Purpose-Driven Web Design for B2B Brands
Design is about more than color schemes and typefaces.
We use design to align the needs of your audiences and users with your business goals, ensuring that every interaction is consistent and facilitates a deeper, long-term relationship with your brand. Walker Sands designers work closely with your team to understand who we are communicating with, what we want them to feel, and how we can strategically apply design principles to create experiences that will resonate.
If you are ready for a website redesign or creating a new business website from scratch, we’ve put together a guide to help you create an effective and successful web design. This tip filled guide covers the following seven areas of concern:
- Aligning the website to your company’s business goals
- Aligning the design to your user’s needs
- Creating a professional design
- Designing pages that lead to conversion
- Search Engine Optimizing the design
- Using best-practice design elements
- Designing for future growth
Align the Website to Your Company’s Business Goals
First and foremost, your website needs to be aligned to your company’s business goals. For a business website, the most common goals are:
- Generating and nurturing leads
- Establishing credibility
- Demonstrating industry thought leadership
- Supporting sales efforts (direct and indirect)
The design and placement of your messaging, content and how users interact with features has a tremendous impact on meeting business goals.
- Every page should have at least one above-the-fold, obvious call-to-action that’s associated with business goals
- Help fill your sales funnel by incorporating newsletter sign-ups, contact forms, whitepaper downloads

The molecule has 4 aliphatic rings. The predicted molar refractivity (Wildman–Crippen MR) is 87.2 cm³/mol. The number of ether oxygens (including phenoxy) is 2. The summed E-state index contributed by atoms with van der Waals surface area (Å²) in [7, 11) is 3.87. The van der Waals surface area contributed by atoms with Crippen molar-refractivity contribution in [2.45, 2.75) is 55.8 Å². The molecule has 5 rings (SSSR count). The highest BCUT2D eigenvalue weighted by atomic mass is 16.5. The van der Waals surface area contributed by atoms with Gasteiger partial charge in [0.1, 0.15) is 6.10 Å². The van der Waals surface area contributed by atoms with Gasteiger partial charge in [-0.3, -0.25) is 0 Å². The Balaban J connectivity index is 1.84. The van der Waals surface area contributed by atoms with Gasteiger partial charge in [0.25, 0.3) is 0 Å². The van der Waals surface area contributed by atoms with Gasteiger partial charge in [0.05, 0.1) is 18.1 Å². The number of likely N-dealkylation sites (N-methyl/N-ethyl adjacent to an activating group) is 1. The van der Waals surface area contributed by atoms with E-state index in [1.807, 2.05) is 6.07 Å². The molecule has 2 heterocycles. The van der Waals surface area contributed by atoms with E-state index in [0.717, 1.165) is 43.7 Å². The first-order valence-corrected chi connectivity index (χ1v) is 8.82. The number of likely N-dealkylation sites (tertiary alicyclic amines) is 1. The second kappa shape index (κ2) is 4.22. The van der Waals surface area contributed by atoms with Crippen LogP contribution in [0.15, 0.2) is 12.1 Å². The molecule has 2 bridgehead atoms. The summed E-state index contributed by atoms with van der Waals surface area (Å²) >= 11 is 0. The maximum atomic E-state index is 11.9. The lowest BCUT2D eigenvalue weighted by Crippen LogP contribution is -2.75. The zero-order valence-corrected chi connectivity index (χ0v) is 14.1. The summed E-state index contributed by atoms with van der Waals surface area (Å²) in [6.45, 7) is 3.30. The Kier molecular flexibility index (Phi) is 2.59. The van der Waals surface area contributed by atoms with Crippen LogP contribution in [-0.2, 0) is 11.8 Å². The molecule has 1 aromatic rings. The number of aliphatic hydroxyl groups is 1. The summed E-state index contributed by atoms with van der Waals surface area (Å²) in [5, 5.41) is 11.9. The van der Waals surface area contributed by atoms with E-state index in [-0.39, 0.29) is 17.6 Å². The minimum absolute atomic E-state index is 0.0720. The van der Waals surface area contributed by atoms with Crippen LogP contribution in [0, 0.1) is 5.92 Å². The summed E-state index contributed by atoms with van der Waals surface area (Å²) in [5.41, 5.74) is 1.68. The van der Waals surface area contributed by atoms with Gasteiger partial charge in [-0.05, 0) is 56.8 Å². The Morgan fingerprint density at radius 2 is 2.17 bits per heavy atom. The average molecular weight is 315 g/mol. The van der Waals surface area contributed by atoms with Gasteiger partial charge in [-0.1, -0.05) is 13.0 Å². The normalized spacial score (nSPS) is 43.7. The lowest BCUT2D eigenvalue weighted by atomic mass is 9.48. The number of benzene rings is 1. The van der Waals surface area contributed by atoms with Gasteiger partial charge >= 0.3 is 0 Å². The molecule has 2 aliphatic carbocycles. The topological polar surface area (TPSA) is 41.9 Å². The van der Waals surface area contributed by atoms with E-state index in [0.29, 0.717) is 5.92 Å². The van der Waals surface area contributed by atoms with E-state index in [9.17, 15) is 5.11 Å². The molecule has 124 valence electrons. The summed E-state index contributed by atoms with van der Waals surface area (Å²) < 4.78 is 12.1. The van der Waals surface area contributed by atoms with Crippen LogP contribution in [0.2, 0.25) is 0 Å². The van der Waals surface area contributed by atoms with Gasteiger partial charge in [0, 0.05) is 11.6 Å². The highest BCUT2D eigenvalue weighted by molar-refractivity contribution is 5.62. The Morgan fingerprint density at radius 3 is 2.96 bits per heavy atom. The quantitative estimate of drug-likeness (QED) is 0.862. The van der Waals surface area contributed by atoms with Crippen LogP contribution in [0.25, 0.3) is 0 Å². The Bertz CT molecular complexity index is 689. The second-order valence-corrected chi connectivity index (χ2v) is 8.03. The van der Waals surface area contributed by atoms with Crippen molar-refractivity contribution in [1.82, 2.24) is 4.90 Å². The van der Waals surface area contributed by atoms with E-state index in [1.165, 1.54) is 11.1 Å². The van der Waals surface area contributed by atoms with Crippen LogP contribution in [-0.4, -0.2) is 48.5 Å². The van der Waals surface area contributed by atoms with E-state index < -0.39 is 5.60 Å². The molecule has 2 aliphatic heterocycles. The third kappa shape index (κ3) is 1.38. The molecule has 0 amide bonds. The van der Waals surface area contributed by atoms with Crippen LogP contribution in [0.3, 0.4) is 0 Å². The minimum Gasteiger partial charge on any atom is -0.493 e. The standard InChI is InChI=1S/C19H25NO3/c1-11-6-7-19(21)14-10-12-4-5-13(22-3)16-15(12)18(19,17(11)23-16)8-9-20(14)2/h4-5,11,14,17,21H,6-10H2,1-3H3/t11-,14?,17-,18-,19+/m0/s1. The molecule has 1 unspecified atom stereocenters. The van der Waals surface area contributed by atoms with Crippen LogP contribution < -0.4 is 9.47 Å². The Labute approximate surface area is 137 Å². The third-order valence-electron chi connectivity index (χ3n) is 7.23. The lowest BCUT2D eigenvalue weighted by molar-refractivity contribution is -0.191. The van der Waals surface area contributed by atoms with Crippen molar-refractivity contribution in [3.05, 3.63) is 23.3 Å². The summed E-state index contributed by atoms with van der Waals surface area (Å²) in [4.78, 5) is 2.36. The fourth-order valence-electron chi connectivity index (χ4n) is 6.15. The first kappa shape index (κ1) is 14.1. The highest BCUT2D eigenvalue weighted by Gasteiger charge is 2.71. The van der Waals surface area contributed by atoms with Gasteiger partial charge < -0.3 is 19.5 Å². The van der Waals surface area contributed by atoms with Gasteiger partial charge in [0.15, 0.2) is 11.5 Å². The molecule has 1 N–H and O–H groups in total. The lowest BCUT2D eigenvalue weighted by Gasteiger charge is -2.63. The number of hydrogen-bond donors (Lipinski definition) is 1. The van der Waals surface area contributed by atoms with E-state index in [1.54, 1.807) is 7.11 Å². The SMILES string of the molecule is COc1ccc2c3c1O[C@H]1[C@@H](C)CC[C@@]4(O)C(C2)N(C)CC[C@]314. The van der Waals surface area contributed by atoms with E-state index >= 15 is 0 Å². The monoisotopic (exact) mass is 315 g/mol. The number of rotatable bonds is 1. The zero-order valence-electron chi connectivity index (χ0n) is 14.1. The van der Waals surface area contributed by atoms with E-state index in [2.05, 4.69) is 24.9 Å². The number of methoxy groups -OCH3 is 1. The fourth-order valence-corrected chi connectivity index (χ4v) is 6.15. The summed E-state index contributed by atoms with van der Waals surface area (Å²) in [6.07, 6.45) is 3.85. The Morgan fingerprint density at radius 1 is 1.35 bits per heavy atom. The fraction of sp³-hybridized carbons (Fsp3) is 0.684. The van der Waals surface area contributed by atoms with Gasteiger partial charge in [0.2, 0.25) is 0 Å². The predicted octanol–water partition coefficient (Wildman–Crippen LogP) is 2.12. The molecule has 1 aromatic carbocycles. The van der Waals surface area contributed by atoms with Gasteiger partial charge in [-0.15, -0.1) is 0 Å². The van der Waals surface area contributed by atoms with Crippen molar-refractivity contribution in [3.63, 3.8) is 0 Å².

- Tagline should make your company’s purpose clear.
Align to the User’s Need
Visitors to your website have their own business needs. Depending on the circumstances of how they reached your website, they will often have different goals in mind. Their needs may be different depending on where they are in the sales/revenue cycle.
Making it easy and quick for users to find the information they are looking for is critical for success. Often just including your company’s phone number where it’s expected to be can help make the phone ring.
- Have a clean looking and obvious main navigation that at-a-glance lets users know what your companies does and where to find the information they are looking for.
- Prominent phone number on every page, and/or distinct “contact us” link on every page
- Use terminology that your customer speaks, not the way your employees do.
Professional Website Design
The design should be industry appropriate and accurately reflect the company’s brand. It should appeal most to the target audience. It should set your company apart from the competition, but shouldn’t stray from what’s expected in your industry.
No matter what page a user enters your site on, it should be readily apparent to the visitor what type of business your company is in, and what value it provides. Visitors tend to quickly scan the page when they first land on your website. First impressions will likely come from your logo, tagline, main navigation elements, images and calls to action.
- Use a creative brief to communicate the brand identity and target audience to stakeholders and the designers.
- Use white space around elements such as the logo, tagline and text to help create a cleaner less cluttered design.
- Font size and spacing should make text it easy to read.
- Text-to-background color contrast ratio is enough to make text easy to read.
- Imagery should resonate with target audience.
Design for Conversion and Lead Generation
Design with the end-game in mind. Ask yourself, “What actions do we want users to take?” Make these tasks the most obvious and easiest to accomplish. Users should be directed or guided to take a path that leads to a reaching one of your company’s business goals.
Draw attention to and make visitors want to click on your calls to action. Your calls to action should use action or end user benefit terms such as “Get a Quote”, “Register Now!” or “Download White Paper” instead of “learn more”, “click here” or “submit.”